It might be worth thinking through why Bramley Baths has (to date?*) been successful and why SPLASH wasn’t that weren’t unique to the condition of the buildings. I would guess that the location of Bramley Baths is much better than South Leeds Sports Centre – in terms of access and therefore easier to attract potential customers. Were there more people involved in Bramley with a broader range of skills and experience? Finally, I’m sure the presence of an ex MP, John Battte with access to, and influence with, senior councillors in Leeds was of particular significance.

    Ohh… and one bit I don’t understand. Why isn’t John Charles Centre a local facility and in what ways does it ‘not function to serve our communities’?

    * Keeping swimming pools viable is very difficult. Running such facilities with a lot of reliance on volunteers is over the long term very demanding.

    1. The various facilities at John Charles – swimming, athletics, tennis, gym, indoor athletics and bowls, five-a-side football, etc are great and I encourage everyone to go and use them.

      However, unless you have a car, from Beeston and Holbeck they are up a long lonely hill. There is an occasional bus service – the 481 visits four times each evening.

      The pool is cool – great for proper lane swimming, but not good for family fun. It’s often used for squad training and often closed to the public for galas. I don’t have a problem with this – a city likes Leeds needs a 50m pool for its elite athletes. But its not a community pool where children (and adults) can learn to swim and have fun in the water.

  2. Mainly I agree with this. I think the lack of outreach and marketing skills was a key factor in the failure of the re-opening of the centre. It was under-used. Then there just wasn’t enough money to keep it going apart from on a Bramley Baths basis, and no-one came forward locally to run such a project.

    Shame all round really. I liked the pool and used it and other parts of the centre, but not enough other people did. However, I do recommend trying out the pool (and exercise classes and more) up at the John Charles Centre for Sport. There are various sessions and it is a great facility.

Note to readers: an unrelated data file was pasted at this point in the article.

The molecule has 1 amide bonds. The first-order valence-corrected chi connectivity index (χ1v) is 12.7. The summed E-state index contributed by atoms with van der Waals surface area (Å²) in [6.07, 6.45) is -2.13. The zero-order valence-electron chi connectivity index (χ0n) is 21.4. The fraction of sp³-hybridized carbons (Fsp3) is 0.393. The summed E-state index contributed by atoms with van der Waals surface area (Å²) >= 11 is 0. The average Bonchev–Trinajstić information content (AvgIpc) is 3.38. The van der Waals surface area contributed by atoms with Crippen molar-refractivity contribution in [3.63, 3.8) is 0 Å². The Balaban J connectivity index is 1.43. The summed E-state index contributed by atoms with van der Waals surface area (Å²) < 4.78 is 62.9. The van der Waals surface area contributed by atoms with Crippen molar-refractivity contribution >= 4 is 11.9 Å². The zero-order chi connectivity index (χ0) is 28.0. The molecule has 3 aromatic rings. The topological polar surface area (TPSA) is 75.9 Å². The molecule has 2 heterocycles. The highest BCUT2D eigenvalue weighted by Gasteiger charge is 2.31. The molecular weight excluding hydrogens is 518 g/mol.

3. A thought provoking piece this, I have to admit I’ve felt that the SPLASH campaigners were wasting their time because in its twilight years this venue had become a waste of time and money, you’d go in on a weekday, find two receptionists gatekeeping a space with all the lights on and nobody in the rooms, toddler sessions with 3 kids and a bored looking nursery worker texting on a phone in a corner and so on. This article shows I think that the rot had set in considerably earlier.

    Council management tends to be at fault with these things, institutionally they overpay a lot of people to run services who have no idea about effective community engagement when actually there are community organisations or groups that could come together and run them a lot better at a fraction of the cost.

    Bramley Baths is a great example of the community taking something over and making a much better go of it. As a facility its of a size that can be run feasibly , whereas South Leeds Sports Centre was too much of a white elephant for anyone to be able to run at anything other than a massive loss. It was too late to do anything by the time the campaign gained any momentum.

    Middleton Golf Course, similar thing happening there really, nice facility, being run into the ground by inneffective council management, no marketing or promotion, a bungled refurbishment to its building with a bar that can’t be used because it didn’t comply with fire safety regulations and so on. But put a community group in place that wants to make it work with some enthusiasm and enterprise sense and its relatively small losses could be turned into a proper sustainable facility. I hope that’s what is in the pipeline there.

  4. “It might be worth thinking through why Bramley Baths has (to date?*) been successful and why SPLASH wasn’t that weren’t unique to the condition of the buildings.” I would guess that the location of Bramley Baths is much better than South Leeds Sports Centre – in terms of access and therefore easier to attract potential customers. Were there more people involved in Bramley with a broader range of skills and experience?”

    Bramley is a relatively small, self contained site with it’s Edwardian granduer as a nice selling point, its managable by a committed community group with the right skill set. SLSC on the other hand was a dilapidated 80’s “didn’t think it through from the start” kind of site that with the best will in the world, was never going to generate the kind of money needed for the heating bill, never mind staffing and everything else…

  5. From next week bus changes will be implemented in accordance with the recent consultation. Unfortunately I (and a few others) failed to convince Metro to extend the no 61 bus to cover John Charles Stadium via Middleton Grove. It will go to John Charles during the day till 3.30 via Old Run Road and John Charles Approach.
    The times and route are simply substandard. The stadium does not cater for people living in Beeston and Holbeck without a car. As Jeremy said Middleton Grove is a lonely road and it takes 20 minutes to walk up it alone (remember people will already have had to walk to reach Middleton Grove itself). Imagine people with young children or the elderly. The councillors really ought to tackle this issue more seriously. It is really not good enough.